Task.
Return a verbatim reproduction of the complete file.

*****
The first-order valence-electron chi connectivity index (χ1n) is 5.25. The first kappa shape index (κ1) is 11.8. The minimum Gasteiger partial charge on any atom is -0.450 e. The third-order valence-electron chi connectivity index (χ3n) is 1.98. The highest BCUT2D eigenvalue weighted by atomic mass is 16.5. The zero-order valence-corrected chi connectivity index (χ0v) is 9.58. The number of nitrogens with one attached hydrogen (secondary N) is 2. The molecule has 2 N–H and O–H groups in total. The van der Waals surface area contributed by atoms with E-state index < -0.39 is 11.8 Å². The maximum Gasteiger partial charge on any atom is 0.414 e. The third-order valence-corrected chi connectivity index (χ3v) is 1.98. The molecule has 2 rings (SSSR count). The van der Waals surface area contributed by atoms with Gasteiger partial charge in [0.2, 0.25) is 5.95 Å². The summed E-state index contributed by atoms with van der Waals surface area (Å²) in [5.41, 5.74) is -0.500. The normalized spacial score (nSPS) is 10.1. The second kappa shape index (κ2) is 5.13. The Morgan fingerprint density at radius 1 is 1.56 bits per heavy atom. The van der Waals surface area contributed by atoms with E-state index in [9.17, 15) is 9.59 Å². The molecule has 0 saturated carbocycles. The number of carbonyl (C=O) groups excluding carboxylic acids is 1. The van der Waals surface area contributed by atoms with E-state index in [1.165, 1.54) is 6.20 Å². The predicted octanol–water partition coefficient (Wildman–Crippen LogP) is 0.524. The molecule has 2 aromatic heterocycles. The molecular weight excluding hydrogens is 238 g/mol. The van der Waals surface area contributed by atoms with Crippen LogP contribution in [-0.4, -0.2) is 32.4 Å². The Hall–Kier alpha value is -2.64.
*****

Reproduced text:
The first-order valence-electron chi connectivity index (χ1n) is 5.25. The first kappa shape index (κ1) is 11.8. The minimum Gasteiger partial charge on any atom is -0.450 e. The third-order valence-electron chi connectivity index (χ3n) is 1.98. The highest BCUT2D eigenvalue weighted by atomic mass is 16.5. The zero-order valence-corrected chi connectivity index (χ0v) is 9.58. The number of nitrogens with one attached hydrogen (secondary N) is 2. The molecule has 2 N–H and O–H groups in total. The van der Waals surface area contributed by atoms with E-state index < -0.39 is 11.8 Å². The maximum Gasteiger partial charge on any atom is 0.414 e. The third-order valence-corrected chi connectivity index (χ3v) is 1.98. The molecule has 2 rings (SSSR count). The van der Waals surface area contributed by atoms with Gasteiger partial charge in [0.2, 0.25) is 5.95 Å². The summed E-state index contributed by atoms with van der Waals surface area (Å²) in [5.41, 5.74) is -0.500. The normalized spacial score (nSPS) is 10.1. The second kappa shape index (κ2) is 5.13. The Morgan fingerprint density at radius 1 is 1.56 bits per heavy atom. The van der Waals surface area contributed by atoms with E-state index in [9.17, 15) is 9.59 Å². The molecule has 0 saturated carbocycles. The number of carbonyl (C=O) groups excluding carboxylic acids is 1. The van der Waals surface area contributed by atoms with E-state index in [1.165, 1.54) is 6.20 Å². The predicted octanol–water partition coefficient (Wildman–Crippen LogP) is 0.524. The molecule has 2 aromatic heterocycles. The molecular weight excluding hydrogens is 238 g/mol. The van der Waals surface area contributed by atoms with Crippen LogP contribution in [-0.4, -0.2) is 32.4 Å². The Hall–Kier alpha value is -2.64.